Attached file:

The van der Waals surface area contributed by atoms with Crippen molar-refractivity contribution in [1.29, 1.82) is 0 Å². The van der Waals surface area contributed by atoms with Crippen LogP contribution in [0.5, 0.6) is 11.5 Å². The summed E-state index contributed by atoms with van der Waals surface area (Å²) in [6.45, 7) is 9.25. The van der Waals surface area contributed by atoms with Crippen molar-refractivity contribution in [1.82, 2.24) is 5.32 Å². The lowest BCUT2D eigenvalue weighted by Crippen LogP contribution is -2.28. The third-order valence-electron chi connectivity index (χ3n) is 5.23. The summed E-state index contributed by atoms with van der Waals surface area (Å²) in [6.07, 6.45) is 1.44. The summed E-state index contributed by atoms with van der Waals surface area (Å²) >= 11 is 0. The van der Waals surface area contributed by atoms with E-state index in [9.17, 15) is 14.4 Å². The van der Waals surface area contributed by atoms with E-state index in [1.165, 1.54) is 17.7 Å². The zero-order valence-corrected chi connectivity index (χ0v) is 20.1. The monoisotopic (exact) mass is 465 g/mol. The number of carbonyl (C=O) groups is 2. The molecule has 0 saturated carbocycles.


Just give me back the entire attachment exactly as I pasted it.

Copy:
The van der Waals surface area contributed by atoms with Crippen molar-refractivity contribution in [1.29, 1.82) is 0 Å². The van der Waals surface area contributed by atoms with Crippen LogP contribution in [0.5, 0.6) is 11.5 Å². The summed E-state index contributed by atoms with van der Waals surface area (Å²) in [6.45, 7) is 9.25. The van der Waals surface area contributed by atoms with Crippen molar-refractivity contribution in [1.82, 2.24) is 5.32 Å². The lowest BCUT2D eigenvalue weighted by Crippen LogP contribution is -2.28. The third-order valence-electron chi connectivity index (χ3n) is 5.23. The summed E-state index contributed by atoms with van der Waals surface area (Å²) in [6.07, 6.45) is 1.44. The summed E-state index contributed by atoms with van der Waals surface area (Å²) >= 11 is 0. The van der Waals surface area contributed by atoms with E-state index in [9.17, 15) is 14.4 Å². The van der Waals surface area contributed by atoms with E-state index in [1.165, 1.54) is 17.7 Å². The zero-order valence-corrected chi connectivity index (χ0v) is 20.1. The monoisotopic (exact) mass is 465 g/mol. The number of carbonyl (C=O) groups is 2. The molecule has 0 saturated carbocycles.